New York Farm Bureau is grateful for U.S. Sen. Charles Schumer’s (D-N.Y.) efforts in asking the U.S. Agriculture Department to revise the federal School Lunch and Breakfast Programs to make Greek yogurt a more affordable option for schools. Current USDA regulations for public schools consider Greek yogurt to be the same as regular yogurt despite it having a higher nutritional content. Schumer has asked USDA to count Greek yogurt as a meat alternative, allowing schools to buy smaller, cheaper servings of Greek yogurt but still provide the same nutritional value to children. Also, for the 5,700 New York dairy farms, the change would provide greater stability in what is a volatile pricing market. “With a stroke of a pen [Agriculture] Sec. [Tom] Vilsack could provide healthier foods for New York’s school children and an economic boost for yogurt makers and dairy farmers, two of the state’s most important industries,” said Schumer. “Senator Schumer’s request would be a help to the New York dairy industry,” said NYFB President Dean Norton. “It takes creative, business friendly solutions like this to keep families on the farm in what is a tough economy. New York’s dairy farmers need strong, stable prices, and anything that that will boost sales is welcome news.”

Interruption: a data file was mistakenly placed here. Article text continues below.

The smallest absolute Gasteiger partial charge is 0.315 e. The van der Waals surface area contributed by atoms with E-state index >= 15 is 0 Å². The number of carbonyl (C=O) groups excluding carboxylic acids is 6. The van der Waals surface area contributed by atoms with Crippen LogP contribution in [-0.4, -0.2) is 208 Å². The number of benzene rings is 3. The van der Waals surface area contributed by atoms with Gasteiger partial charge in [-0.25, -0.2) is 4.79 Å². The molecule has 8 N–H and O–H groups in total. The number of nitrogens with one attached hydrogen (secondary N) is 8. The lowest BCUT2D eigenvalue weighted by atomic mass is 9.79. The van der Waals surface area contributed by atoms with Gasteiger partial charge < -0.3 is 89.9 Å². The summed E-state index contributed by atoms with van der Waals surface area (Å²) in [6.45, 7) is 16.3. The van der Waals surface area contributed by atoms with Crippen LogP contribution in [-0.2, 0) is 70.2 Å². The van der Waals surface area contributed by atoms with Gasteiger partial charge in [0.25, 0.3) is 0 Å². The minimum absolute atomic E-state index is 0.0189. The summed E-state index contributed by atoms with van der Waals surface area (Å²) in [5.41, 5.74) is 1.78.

Ohio Gov. John Kasich signed legislation outlining state regulations on water withdrawals, which was the final measure to implement the Great Lakes Compact—a decade-long agreement between seven states and two Canadian provinces concerning the impact that regulations on water withdrawals from the Lake Erie basin would have on the region. The Ohio Farm Bureau Federation successfully supported a grandfather provision for agriculture, meaning that those who meet the threshold for water withdrawals would only be regulated for new or increased water use. Larry Antosch, OFBF’s director of policy development and environmental policy, told lawmakers that the bill ensures a safe, sustainable supply of water. “Environmental stewardship is a priority for Ohio’s farmers, which is why we continue to work to adopt state laws and regulations that promote water quality and maintain access to Ohio’s water resources for navigation, commerce, fishery and recreation through sound science and the protection of private property rights, including the right to reasonable use,” he said. Antosch added that OFBF believes the legislation is a balanced compromise.